"When we were called and given the opportunity to do this television show," Scrushy continued in the same telecast, "we called up some of our dear friends and people we believe in. (They said,) 'You don't want to do that. That's too much work. You'll be attacked.' They were right. You know what those people are saying today? 'Thank God you did this.' We saw an opportunity. We saw a ministry. This wasn't about Leslie and Richard. This is about God."

Moments later, Scrushy delivered a message that would sound strange to the enemies, real and perceived, he has accumulated in his career: "It's not what people say about you that matters. It's what God sees in you that matters."

That's a radically different message from the one found on Scrushy's own Web site, www.richardmscrushy.com, which regularly blasts stories from the local paper that he deems unfair. As CEO of HealthSouth, Scrushy took legal action against people who criticized him. The Birmingham News reported that in 1998, for example, Scrushy hired a private investigator to uncover the identity of someone who criticized him and his family on an Internet message board, and then sued that individual for libel.

Scrushy refused to be interviewed for this article. According to his spokesman, the HealthSouth founder was unhappy with how he was portrayed in a USA TODAY story last year that included a detailed description of his lifestyle.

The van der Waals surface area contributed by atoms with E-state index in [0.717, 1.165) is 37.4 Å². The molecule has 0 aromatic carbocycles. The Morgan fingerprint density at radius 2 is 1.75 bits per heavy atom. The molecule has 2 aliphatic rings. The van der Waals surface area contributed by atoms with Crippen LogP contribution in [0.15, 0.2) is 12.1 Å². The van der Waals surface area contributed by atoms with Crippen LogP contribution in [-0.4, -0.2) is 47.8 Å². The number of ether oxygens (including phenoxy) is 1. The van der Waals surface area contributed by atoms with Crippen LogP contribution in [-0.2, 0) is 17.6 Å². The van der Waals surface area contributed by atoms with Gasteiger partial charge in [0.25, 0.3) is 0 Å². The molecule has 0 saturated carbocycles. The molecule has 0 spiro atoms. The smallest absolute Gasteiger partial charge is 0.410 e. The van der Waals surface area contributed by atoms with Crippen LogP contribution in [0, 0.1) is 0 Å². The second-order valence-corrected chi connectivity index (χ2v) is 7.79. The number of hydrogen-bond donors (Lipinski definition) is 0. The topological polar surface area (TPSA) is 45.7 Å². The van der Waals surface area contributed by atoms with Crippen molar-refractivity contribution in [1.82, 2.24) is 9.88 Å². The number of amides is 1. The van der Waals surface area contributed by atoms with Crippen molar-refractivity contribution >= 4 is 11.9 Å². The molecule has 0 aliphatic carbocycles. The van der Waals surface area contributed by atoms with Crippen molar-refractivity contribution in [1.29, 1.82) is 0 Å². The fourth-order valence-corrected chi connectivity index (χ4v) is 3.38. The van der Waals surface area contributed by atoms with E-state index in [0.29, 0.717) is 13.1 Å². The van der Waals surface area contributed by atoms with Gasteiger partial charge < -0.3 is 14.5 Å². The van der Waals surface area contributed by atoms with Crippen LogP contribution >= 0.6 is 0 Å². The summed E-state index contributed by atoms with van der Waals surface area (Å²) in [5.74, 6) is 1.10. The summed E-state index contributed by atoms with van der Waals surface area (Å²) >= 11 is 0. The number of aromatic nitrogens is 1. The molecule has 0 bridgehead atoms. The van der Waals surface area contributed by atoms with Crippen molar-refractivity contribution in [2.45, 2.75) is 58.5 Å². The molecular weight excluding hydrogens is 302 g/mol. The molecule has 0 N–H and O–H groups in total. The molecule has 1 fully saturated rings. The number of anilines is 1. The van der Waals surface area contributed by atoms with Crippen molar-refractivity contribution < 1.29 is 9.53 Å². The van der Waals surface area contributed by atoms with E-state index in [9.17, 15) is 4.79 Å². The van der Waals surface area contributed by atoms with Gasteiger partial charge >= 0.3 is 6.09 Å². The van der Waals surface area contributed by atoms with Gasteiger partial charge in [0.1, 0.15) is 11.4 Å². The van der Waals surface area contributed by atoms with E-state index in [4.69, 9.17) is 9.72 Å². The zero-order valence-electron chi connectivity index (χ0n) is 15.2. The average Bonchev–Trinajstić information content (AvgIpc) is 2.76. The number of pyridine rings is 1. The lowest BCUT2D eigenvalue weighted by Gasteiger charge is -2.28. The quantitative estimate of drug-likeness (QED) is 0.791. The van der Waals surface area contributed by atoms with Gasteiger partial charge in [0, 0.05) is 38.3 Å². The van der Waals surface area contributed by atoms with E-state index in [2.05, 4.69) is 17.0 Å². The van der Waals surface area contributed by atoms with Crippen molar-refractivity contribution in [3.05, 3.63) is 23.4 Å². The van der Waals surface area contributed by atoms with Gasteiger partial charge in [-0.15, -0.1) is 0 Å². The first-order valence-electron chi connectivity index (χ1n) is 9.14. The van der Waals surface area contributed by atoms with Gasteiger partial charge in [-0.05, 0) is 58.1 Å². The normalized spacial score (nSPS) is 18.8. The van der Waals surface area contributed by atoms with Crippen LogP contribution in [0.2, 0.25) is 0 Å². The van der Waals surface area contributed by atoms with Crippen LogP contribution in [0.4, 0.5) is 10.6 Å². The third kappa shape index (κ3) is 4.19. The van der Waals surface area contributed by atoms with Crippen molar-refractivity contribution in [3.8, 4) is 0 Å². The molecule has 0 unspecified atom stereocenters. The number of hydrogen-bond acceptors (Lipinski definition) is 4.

Scrushy loosed

For most of the past month, Scrushy has devoted his show to a 40-day prayer movement in Birmingham dubbed "City, thou art loosed." The movement, an ecumenical effort by various ministers to unite people, is supported by Christian radio shows in the market and 18 billboards around the city. It ends in a Nov. 1 prayer rally in downtown Birmingham.

One of the movement's organizers, Bishop Dusty Hammock of Point of Grace Ministries, says that 40 years after Martin Luther King was imprisoned in a Birmingham jail for his non-violent protests against segregation, the time has come for unifying the city.

In early September, Hammock convened a luncheon for about 150 ministers and pastors in the Birmingham area, and the daily prayer program began Sept. 3.

Hammock, a frequent TV guest of Scrushy's, says that when he told the former CEO about his plans, Scrushy said, "I would like Viewpoint to be a part of it." Hammock agreed, and Scrushy has devoted more than 30 shows to the topic.

Asked whether Scrushy might be using him to improve his chances of winning an acquittal at trial next year, Hammock says, "I've been asked that question many times. Here's the way I look at it: Jesus did not categorize people. Jesus did not say, 'I will hang out with these people, and I will not hang out with those people.' For him, it was not a matter of guilt or innocence. My interest is in Richard Scrushy as a person. My relationship with him has nothing to do with his innocence or guilt. I feel like I'm trying to honor that."

Scrushy's conduct as an evangelist contrasts with his old public behavior as a self-promoting CEO. That man created images of himself, such as a life-size statue of him erected at the HealthSouth Medical Center.